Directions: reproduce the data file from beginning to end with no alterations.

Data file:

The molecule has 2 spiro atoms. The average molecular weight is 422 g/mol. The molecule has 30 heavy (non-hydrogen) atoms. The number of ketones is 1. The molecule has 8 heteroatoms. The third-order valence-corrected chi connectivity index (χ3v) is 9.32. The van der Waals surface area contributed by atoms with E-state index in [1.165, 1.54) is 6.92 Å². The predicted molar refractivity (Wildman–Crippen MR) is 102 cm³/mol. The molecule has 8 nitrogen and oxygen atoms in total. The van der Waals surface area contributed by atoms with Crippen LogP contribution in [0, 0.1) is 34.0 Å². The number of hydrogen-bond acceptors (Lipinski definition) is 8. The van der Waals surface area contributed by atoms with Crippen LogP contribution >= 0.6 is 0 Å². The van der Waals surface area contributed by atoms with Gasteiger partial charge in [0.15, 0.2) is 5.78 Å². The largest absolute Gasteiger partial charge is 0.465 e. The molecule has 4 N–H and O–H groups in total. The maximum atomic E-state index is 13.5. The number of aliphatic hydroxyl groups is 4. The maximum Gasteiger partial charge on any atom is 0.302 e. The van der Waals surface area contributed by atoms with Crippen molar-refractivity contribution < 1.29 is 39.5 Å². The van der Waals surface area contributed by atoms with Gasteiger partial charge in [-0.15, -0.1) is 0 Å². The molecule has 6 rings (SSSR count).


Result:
The molecule has 2 spiro atoms. The average molecular weight is 422 g/mol. The molecule has 30 heavy (non-hydrogen) atoms. The number of ketones is 1. The molecule has 8 heteroatoms. The third-order valence-corrected chi connectivity index (χ3v) is 9.32. The van der Waals surface area contributed by atoms with E-state index in [1.165, 1.54) is 6.92 Å². The predicted molar refractivity (Wildman–Crippen MR) is 102 cm³/mol. The molecule has 8 nitrogen and oxygen atoms in total. The van der Waals surface area contributed by atoms with Crippen LogP contribution in [0, 0.1) is 34.0 Å². The number of hydrogen-bond acceptors (Lipinski definition) is 8. The van der Waals surface area contributed by atoms with Crippen LogP contribution >= 0.6 is 0 Å². The van der Waals surface area contributed by atoms with Gasteiger partial charge in [0.15, 0.2) is 5.78 Å². The largest absolute Gasteiger partial charge is 0.465 e. The molecule has 4 N–H and O–H groups in total. The maximum atomic E-state index is 13.5. The number of aliphatic hydroxyl groups is 4. The maximum Gasteiger partial charge on any atom is 0.302 e. The van der Waals surface area contributed by atoms with Crippen molar-refractivity contribution < 1.29 is 39.5 Å². The van der Waals surface area contributed by atoms with Gasteiger partial charge in [-0.15, -0.1) is 0 Å². The molecule has 6 rings (SSSR count).